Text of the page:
Irish shoppers have increasingly turned to local websites for their online purchases, a new report from PayPal has found.
PayPal’s Retail Trends and Spends Study, which surveyed 1,001 respondents across the State in November 2021, found online spending was 41 per cent higher last year, with the average spend reaching €503 over the course of 2021. That was up from an average of €357 in 2020, and compared to an average spend of €329 by shoppers based in the Republic on international websites.
The UK topped the list of non-Irish shopping destinations, with 74 per cent of respondents buying from sites based there. Europe accounted for 48 per cent, and China was in third at 28 per cent.
The PayPal research found women spent considerably more with Irish websites, at an annual total of €534 versus €351 spent by male respondents.
On a geographical basis, Wicklow residents were the top spenders with Irish sites, with Carlow in second and Meath in third place. Monaghan and Offaly rounded out the top five.
The pandemic and accompanying restrictions have seen a significant shift to digital channels, with more than half of consumers saying they had permanently changed their spending habits. Some 62 per cent said they would shop online more this year.
Some 49 per cent said they would do all shopping online if they could, with millennials most enthusiastically embracing the idea.
Official retail statistics measured by the Central Statistics Office include traditional bricks and mortar sales, and sales from Irish online sellers. The official data showed online transactions with Irish retailers accounted for 6.5 per cent of retail sales in December, up from 3 to 4 per cent pre-Covid-19. In April 2020, with all non-essential retail closed, that figure was 15 per cent.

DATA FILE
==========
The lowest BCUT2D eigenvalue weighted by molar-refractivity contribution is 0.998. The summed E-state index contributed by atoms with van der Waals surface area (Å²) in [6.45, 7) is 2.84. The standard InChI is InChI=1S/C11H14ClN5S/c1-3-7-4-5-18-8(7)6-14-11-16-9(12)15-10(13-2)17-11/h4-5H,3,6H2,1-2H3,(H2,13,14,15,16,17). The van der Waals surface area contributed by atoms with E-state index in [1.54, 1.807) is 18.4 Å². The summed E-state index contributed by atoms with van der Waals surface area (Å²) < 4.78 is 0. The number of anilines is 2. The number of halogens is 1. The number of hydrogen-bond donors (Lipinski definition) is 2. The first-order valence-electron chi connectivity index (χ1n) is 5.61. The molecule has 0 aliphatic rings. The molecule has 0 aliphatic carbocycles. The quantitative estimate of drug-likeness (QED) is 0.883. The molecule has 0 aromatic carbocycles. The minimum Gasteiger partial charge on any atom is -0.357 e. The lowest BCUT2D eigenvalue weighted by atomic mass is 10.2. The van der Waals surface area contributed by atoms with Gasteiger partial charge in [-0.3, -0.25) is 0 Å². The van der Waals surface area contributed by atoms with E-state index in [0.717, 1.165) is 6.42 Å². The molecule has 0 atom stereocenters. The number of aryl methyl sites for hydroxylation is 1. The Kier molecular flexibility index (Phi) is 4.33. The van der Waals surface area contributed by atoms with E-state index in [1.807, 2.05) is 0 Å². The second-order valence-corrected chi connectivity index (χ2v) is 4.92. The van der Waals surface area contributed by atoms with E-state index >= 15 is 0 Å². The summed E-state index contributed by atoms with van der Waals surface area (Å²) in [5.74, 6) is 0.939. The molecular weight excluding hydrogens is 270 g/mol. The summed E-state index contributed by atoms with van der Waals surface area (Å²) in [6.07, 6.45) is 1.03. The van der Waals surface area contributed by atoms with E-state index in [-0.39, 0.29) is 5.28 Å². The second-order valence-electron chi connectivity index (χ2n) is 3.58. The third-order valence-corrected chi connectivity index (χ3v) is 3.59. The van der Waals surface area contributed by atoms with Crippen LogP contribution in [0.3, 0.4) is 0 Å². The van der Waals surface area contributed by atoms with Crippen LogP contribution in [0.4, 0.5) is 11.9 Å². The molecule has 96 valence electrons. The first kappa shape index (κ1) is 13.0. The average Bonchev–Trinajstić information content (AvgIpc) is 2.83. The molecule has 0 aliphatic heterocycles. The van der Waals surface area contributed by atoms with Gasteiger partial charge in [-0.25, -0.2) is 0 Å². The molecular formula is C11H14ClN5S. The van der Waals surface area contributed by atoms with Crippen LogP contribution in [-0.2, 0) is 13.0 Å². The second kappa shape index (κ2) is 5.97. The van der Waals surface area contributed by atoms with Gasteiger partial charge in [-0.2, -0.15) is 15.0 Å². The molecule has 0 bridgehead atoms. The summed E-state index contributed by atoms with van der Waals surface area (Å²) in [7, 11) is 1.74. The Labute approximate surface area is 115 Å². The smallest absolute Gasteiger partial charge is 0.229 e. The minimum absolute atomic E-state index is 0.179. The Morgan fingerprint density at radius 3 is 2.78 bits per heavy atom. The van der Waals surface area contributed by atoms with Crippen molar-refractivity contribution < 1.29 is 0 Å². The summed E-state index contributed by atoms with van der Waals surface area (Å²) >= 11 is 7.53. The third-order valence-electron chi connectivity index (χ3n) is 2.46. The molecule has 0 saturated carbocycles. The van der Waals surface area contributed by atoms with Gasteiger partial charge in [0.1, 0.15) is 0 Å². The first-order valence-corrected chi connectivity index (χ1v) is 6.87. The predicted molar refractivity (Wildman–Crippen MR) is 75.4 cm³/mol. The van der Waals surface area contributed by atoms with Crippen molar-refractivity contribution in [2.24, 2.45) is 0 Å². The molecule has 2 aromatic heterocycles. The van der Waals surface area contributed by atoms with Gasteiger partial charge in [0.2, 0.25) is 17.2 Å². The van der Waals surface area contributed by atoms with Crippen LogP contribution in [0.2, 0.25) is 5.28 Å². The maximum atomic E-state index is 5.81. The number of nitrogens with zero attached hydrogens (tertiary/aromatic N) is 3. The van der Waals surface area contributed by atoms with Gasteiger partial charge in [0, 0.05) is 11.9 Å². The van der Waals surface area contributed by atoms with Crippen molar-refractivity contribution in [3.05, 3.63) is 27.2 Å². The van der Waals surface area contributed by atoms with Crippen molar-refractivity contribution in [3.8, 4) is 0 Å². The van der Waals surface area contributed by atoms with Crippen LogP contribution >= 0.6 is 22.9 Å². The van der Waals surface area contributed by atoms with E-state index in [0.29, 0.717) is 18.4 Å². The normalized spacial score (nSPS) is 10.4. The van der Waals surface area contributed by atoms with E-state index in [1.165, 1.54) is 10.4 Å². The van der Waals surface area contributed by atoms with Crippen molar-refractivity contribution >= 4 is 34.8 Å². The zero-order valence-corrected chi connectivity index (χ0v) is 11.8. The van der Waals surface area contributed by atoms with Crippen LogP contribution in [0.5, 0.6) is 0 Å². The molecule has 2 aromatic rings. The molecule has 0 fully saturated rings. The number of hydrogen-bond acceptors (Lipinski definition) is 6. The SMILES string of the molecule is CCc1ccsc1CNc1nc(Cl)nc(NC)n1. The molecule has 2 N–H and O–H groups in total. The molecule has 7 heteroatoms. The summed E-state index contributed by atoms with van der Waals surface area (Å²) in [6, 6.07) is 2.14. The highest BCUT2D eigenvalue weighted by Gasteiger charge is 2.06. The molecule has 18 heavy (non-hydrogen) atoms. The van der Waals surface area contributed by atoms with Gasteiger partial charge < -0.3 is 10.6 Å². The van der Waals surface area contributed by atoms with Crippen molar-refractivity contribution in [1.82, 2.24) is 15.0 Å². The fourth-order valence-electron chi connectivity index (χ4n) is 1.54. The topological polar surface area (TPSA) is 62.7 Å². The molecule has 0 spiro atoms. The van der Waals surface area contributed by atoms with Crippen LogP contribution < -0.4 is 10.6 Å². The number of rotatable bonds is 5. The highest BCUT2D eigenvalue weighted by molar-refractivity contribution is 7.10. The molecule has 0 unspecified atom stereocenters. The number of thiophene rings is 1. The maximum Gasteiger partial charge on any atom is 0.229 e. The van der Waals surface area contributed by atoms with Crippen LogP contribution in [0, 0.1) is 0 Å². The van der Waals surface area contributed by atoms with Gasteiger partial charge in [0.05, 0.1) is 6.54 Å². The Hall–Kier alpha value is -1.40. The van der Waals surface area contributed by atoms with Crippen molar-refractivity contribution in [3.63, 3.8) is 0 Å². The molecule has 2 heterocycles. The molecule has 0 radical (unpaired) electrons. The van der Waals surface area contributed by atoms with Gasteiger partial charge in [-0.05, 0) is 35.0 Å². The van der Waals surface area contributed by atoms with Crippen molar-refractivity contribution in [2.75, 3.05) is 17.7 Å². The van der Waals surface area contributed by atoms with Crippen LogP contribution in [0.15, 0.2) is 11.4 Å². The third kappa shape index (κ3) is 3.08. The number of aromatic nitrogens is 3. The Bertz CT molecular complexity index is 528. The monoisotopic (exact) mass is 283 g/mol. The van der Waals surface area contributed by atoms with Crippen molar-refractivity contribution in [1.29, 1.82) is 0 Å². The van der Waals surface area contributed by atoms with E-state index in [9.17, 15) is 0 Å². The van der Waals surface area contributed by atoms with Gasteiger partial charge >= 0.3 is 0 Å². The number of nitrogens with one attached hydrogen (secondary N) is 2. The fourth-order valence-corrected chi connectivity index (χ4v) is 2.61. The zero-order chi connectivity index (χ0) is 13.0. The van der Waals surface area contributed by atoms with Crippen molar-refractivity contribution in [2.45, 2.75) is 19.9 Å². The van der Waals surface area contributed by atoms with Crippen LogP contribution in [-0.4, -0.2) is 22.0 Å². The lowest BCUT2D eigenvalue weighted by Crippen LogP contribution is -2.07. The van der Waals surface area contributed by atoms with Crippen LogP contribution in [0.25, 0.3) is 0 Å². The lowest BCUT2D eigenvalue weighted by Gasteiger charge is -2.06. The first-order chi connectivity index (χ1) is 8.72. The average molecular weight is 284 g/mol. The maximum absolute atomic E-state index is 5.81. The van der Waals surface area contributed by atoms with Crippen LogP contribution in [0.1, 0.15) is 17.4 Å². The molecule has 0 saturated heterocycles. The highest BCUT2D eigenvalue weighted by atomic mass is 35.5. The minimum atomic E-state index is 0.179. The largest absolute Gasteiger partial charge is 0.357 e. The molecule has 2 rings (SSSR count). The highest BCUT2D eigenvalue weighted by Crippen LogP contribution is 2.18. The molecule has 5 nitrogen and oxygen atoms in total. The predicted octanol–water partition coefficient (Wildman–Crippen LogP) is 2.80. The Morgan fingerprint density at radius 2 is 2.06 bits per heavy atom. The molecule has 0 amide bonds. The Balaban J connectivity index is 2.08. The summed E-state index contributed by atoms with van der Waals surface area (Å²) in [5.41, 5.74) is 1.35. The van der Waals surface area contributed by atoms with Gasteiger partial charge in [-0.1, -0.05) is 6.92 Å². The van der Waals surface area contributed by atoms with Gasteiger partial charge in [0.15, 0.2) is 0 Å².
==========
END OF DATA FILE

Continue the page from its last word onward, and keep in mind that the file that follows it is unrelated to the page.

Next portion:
"It's great to see how Irish people are prioritising their online spending on Irish businesses. Regardless of where we buy from though, it's clear that online shopping has become a critical convenience for Irish people, not only during the pandemic but as part of our regular, busy lives," said Maeve Dorman, senior vice president at PayPal.
“There is a real opportunity for online retailers to make a difference, but businesses need to have an ecommerce platform in place that can meet their customers’ needs, wherever they are – online, on the go or in-store.”
There have been other developments sparked by Covid-19. Almost three-quarters of those surveyed for the PayPal research said they preferred cashless transactions, which ties in with recent data from Banking & Payments Federation Ireland that indicated the increasing popularity of contactless payments. The industry body said the value of contactless payments surged to €13.6 billion last year, while the volume of such transactions was up 36.5 per cent year-on-year at €834 million. More than half of all card payments were contactless last year, and 36 per cent of in-store spending is now accounted for by contactless payments, which includes mobile wallets such as Apple Pay or Google Pay.